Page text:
MnDOT to rebuild washed-out portion of Highway 210
The Minnesota Department of Transportation announced Tuesday that it will rebuild the flood-damaged section of Minnesota Highway 210 that has been closed since the June 2012 deluge.
The department had been considering options that included not rebuilding the road, which would have left a dead-end near the Jay Cooke State Park entrance.
But the agency said support for rebuilding the road and keeping it open to through traffic was by far the most popular option, based on public input.
Work will begin in the summer of 2015 on the two-mile section of roadway and should take about a year to complete.
The project, which doesn’t yet have a price tag, will be funded with 80 percent federal emergency funds and 20 percent state emergency funds, which can only be used on emergency repair projects.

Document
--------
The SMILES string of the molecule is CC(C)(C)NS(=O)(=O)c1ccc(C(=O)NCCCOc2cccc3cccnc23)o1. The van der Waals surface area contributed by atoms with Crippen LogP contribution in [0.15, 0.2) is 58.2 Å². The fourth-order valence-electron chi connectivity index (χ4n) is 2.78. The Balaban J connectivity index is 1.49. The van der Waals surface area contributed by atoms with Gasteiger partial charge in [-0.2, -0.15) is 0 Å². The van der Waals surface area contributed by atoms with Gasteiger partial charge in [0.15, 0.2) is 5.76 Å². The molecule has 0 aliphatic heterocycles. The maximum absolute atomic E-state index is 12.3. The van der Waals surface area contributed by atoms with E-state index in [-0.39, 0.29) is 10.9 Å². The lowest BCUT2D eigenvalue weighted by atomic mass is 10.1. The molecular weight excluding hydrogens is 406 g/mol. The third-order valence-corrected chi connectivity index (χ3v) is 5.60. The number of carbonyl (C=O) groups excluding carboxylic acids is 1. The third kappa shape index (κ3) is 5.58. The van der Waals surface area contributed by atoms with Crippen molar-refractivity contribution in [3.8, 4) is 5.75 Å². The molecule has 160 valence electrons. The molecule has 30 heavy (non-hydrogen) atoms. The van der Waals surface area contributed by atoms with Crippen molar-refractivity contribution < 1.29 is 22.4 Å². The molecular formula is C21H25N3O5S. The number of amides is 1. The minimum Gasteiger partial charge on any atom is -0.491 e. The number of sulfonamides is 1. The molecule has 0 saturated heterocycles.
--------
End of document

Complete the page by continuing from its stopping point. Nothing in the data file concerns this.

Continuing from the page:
“We will have a better idea of how much the project will cost later this year,” said Todd Campbell, program delivery engineer for MNDOT.
Of the 1,200 public surveys on the project that were completed, the vast majority of people wanted to see Highway 210 rebuilt. The closed stretch of roadway was heavily damaged on June 19, 2012, when a flood caused landslides that endangered the safety of the embankments that support the roadway and the slopes above it. Then stream flows, which exceeded the capacity of the culverts, caused the roadway to wash out.